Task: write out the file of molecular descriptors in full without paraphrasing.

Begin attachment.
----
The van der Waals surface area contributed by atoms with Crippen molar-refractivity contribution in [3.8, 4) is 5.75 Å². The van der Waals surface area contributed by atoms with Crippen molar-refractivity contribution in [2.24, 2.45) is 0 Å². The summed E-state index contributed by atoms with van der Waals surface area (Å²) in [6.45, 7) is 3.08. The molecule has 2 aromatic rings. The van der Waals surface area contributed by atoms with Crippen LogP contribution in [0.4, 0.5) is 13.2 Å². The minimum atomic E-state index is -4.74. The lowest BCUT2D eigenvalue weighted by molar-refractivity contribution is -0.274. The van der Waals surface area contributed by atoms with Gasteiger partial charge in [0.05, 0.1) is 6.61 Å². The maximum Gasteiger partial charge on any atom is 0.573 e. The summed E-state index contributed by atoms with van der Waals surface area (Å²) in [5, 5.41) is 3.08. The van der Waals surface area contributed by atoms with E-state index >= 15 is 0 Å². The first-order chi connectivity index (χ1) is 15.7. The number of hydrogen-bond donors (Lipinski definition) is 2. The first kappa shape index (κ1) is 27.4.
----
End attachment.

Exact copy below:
The van der Waals surface area contributed by atoms with Crippen molar-refractivity contribution in [3.8, 4) is 5.75 Å². The van der Waals surface area contributed by atoms with Crippen molar-refractivity contribution in [2.24, 2.45) is 0 Å². The summed E-state index contributed by atoms with van der Waals surface area (Å²) in [6.45, 7) is 3.08. The molecule has 2 aromatic rings. The van der Waals surface area contributed by atoms with Crippen LogP contribution in [0.4, 0.5) is 13.2 Å². The minimum atomic E-state index is -4.74. The lowest BCUT2D eigenvalue weighted by molar-refractivity contribution is -0.274. The van der Waals surface area contributed by atoms with Gasteiger partial charge in [0.05, 0.1) is 6.61 Å². The maximum Gasteiger partial charge on any atom is 0.573 e. The summed E-state index contributed by atoms with van der Waals surface area (Å²) in [5, 5.41) is 3.08. The van der Waals surface area contributed by atoms with E-state index >= 15 is 0 Å². The first-order chi connectivity index (χ1) is 15.7. The number of hydrogen-bond donors (Lipinski definition) is 2. The first kappa shape index (κ1) is 27.4.